comparing the size of two freshwater snail shells
I’m showing roughly the biggest and smallest here, ranging from 28mm down to just under 7, and no, I’m not finding out what species they belong to – I’m not even sure where to begin looking.

The sand, by the way, is some pretty fine stuff, not from central New York but from coastal NC. From a typical viewing distance it appears pale grey, but up close the quartz nature of it can be seen easily. ‘Up close’ means with some serious macro magnification, the reversed 28-105.

smallest freshwater snail shell with sand
This is the same small shell again. Like I said, I tend to save these projects for the slow season, and two days ago when I tackled this, it had literally rained all day long, so, yeah.

But I had something else that I did this session, which had been sitting in my curio cabinet for, oh, since this outing.

dried remains of juvenile river cooter Pseudemys concinna
I found this deceased turtle, exactly as seen here, sitting atop the washout detritus left behind by high river levels, and figured it had not been there long, but how long ago it had actually expired I could only guess. The lack of any ridges around its scutes (shell pattern pieces) indicate that it was less than a year old when it died, and overall it measures 39mm, slightly larger than a large coin or, if this helps (of course it does,) the same diameter as a film can. I am reasonably sure this is a river cooter (Pseudemys concinna) due to some details that we’re about to see.

empty eye socket of deceased juvenile river cooter Pseudemys concinna
But first, we go take a morbid peek into that eye socket, which shows just how much space a young turtle’s eyes take up in it head. Amphibian brains are not very big nor terribly developed, in comparison to many other classes anyway, but they’re still sufficient to the need.

Now we can take a look at more interesting and telling detail.

underside and plastron of deceased juvenile river cooter Pseudemys concinna
This detailed pattern on the plastron is what identifies the species, or so I believe – you know how often I hedge my bets. I mean, what if I decided (after some brain injury) to run for political office, and then someone dug up an old post of mine where I confidently misidentified a dead turtle? Imagine the scandal! No, I gotta play it safe.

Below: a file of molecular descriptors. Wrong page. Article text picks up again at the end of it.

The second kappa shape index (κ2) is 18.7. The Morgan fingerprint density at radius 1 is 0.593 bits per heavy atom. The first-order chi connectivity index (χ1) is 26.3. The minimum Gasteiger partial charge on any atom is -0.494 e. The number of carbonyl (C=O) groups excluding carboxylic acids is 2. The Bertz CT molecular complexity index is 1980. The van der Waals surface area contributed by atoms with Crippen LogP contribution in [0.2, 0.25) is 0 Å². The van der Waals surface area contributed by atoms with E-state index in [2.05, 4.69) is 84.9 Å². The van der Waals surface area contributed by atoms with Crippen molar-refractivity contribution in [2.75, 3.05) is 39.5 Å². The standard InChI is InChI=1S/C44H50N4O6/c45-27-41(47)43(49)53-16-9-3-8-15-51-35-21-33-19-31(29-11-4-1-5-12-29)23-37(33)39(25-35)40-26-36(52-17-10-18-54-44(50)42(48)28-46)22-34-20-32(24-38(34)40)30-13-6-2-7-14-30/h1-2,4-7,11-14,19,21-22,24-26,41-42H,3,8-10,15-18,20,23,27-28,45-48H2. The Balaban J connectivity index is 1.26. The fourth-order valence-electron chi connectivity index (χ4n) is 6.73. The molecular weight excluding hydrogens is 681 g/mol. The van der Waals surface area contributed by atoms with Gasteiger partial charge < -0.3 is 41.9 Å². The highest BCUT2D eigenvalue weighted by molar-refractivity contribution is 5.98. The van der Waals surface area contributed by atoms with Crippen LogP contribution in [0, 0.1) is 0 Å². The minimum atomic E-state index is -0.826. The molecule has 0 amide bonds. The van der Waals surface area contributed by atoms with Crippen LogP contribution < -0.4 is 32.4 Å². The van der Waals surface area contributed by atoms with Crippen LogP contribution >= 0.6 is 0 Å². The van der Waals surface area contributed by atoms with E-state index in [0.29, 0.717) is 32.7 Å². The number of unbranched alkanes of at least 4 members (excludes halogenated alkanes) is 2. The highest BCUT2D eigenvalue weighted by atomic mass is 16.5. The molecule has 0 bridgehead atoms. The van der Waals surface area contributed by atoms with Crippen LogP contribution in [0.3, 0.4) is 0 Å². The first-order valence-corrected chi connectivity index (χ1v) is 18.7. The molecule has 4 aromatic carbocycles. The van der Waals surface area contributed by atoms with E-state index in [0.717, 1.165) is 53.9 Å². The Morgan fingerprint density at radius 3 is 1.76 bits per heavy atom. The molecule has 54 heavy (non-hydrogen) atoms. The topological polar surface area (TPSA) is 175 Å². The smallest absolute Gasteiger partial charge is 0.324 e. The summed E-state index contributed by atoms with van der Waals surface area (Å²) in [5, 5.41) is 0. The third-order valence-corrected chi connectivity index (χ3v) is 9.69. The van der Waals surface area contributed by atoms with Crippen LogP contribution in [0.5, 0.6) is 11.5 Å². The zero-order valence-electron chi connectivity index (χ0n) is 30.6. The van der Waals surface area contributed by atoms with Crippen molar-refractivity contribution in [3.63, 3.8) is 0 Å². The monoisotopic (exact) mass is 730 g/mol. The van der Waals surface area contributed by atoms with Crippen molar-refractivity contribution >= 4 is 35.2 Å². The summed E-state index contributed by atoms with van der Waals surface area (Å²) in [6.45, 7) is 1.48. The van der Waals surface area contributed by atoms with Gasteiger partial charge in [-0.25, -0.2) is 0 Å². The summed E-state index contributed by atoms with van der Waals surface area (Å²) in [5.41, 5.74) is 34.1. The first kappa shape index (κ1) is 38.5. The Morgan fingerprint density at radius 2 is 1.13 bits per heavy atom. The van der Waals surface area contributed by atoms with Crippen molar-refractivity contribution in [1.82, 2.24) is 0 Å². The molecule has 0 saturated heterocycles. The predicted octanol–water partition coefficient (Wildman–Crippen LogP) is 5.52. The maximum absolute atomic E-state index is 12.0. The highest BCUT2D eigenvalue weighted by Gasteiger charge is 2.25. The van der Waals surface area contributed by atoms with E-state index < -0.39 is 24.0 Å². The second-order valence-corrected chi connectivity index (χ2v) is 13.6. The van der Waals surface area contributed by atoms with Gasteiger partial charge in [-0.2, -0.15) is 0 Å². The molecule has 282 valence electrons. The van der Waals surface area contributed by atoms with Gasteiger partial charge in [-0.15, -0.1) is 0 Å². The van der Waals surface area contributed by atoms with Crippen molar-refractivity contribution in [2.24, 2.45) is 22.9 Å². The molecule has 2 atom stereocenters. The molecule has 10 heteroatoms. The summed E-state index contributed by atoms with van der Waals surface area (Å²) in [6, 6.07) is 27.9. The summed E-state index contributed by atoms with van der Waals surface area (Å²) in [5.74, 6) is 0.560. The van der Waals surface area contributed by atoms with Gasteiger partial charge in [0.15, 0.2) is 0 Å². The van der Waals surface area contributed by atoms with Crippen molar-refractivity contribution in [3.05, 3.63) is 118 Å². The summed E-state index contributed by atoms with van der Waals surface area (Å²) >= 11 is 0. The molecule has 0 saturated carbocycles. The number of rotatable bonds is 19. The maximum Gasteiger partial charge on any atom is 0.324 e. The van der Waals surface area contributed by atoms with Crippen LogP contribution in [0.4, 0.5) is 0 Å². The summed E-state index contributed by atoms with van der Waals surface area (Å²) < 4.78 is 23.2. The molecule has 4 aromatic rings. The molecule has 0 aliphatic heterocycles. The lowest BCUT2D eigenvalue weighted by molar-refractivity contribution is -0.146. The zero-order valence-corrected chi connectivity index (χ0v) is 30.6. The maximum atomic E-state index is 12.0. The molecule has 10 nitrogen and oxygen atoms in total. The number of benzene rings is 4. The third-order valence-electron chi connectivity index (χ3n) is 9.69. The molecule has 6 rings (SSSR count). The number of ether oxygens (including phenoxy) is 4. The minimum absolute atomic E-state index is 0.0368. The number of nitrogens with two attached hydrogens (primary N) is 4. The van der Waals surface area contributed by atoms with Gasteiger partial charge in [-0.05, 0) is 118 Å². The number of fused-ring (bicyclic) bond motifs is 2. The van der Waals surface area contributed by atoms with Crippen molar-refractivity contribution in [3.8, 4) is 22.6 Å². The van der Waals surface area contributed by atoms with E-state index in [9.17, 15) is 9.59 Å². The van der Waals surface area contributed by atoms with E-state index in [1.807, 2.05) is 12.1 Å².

[Yeah, like the posts ripping apart religion will all go past without notice in this country…]

One more detail shot, because.

hind claw of deceased juvenile river cooter Pseudemys concinna
This is one of the hind claws, and the exposed portion of the longest nail there measures all of 2mm. The skeleton of my specimen is surprisingly intact: one foreleg is missing, and a couple of neck vertebrae, but that appears to be it. Notably for turtles, the carapace and plastron form most of the ribcage and vertebrae, so what remains are the limbs, really. Yet as you can imagine, this is still very delicate, so it largely stays in my cabinet without being handled, a nature photographer’s version of a Star Wars figurine. Okay maybe not.

And I just realized that I tried to muddle through the dead season by shooting… dead things. Way to go, me. Maybe I should just stick to the cats or something.

I, uh… I’m gonna sit in the back now

Sometimes you wonder about your own mind. Or at least I do…

Here’s the story: My primary macro lens, for many years now, is a Mamiya-Sekor 80mm f4 Macro that was designed and intended for the Mamiya M645 series of medium-format cameras; I couldn’t tell you exactly when my lens was made, but the system ran from the mid-seventies to the mid-eighties. I had purchased it for my Mamiya body, oh, eleven, twelve years ago? And when my Sigma 105 Macro got balky and I couldn’t afford to get it repaired or replaced, I made a quick and dirty adapter for the Mamiya lens and began using it on the Canon DSLR bodies. It is a testament to the quality of the lens that I’m still using it because nothing has ever beaten its performance.

Mamiya-Sekor 80mm f4 Macro lens